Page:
To bolster support for the merger, Clarkson sought endorsements from business leaders in UGC's and Clarkson's major fields. The president of National Grid New York, the electric utility company, wrote a letter to the editor of the Times Union of Albany, arguing that the combined strengths of the institutions' energy programs would help propel the industry forward.

"One of the challenges with higher education is that we don't state the obvious. We assume everyone else is following the trends in higher education, so you have to talk about the rationales for your decisions," says Kelly Chezum, vice president for external relations for Clarkson. "I'm not a believer in ‘no comment.' We try to say ‘the current plan is.' It gives people confidence that you're speaking strategically about the decisions your institution is making and the choices it's facing."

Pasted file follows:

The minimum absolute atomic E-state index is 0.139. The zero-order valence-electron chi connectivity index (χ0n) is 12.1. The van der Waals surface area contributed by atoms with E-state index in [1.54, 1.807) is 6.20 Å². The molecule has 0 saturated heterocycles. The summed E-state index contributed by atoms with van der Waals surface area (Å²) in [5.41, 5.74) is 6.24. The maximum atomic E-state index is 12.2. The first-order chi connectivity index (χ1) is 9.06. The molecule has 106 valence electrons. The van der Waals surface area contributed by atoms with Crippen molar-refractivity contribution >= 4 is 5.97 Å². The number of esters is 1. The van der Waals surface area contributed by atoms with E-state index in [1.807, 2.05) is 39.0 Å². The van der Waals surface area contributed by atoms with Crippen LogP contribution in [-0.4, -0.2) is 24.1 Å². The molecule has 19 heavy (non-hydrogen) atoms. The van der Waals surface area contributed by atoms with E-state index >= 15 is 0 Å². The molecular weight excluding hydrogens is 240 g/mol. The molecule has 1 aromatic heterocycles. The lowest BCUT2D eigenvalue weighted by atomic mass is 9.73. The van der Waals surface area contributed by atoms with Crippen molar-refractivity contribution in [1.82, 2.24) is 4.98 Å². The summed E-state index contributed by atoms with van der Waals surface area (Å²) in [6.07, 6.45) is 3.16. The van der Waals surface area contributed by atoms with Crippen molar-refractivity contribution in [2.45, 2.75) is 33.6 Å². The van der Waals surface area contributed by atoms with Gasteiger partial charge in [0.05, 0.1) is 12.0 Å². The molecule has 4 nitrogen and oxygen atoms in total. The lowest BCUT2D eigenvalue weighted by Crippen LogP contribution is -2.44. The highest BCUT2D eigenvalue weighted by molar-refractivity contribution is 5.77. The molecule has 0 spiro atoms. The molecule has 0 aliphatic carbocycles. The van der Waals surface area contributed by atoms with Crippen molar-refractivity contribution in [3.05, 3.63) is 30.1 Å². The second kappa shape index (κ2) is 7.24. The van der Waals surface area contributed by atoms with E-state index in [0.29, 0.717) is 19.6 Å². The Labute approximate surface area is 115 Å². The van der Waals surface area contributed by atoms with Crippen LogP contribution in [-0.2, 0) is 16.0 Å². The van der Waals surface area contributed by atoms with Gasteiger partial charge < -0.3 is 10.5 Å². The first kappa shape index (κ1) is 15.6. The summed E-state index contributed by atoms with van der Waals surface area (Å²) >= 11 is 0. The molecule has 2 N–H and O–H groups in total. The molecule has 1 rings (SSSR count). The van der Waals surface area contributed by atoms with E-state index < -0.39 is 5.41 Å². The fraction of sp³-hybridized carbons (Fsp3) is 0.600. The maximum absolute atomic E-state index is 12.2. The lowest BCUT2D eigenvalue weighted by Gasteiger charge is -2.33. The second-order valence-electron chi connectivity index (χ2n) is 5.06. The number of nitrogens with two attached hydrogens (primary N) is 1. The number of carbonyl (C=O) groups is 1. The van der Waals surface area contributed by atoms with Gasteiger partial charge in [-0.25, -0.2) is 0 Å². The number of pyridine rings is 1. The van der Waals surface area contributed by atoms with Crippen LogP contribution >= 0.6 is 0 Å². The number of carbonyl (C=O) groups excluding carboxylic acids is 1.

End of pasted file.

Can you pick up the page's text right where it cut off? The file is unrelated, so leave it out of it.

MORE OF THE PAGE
Make remembering fun

Talking points and answering email are important, but a light touch can help cushion the blow of bad news.

Virginia's James Madison University is famous for its food, and its original main dining hall, Gibbons Hall, known as D-Hall (short for dining hall), helped cement that reputation with specialties like peanut butter pie and buffalo mash (a combination of chicken fingers, mashed potatoes, buffalo wing sauce, and ranch dressing) and food traditions like Grilled Cheese Thursdays. For decades, D-Hall brought people together and was a place to see and be seen.

But D-Hall needed costly plumbing updates and was also struggling to accommodate the growing student population. In 2014, JMU decided to tear down the dining hall and build a larger one.

"There was a collective ‘noooo' the minute people read the announcement," says Ashley Privott, executive director of alumni relations.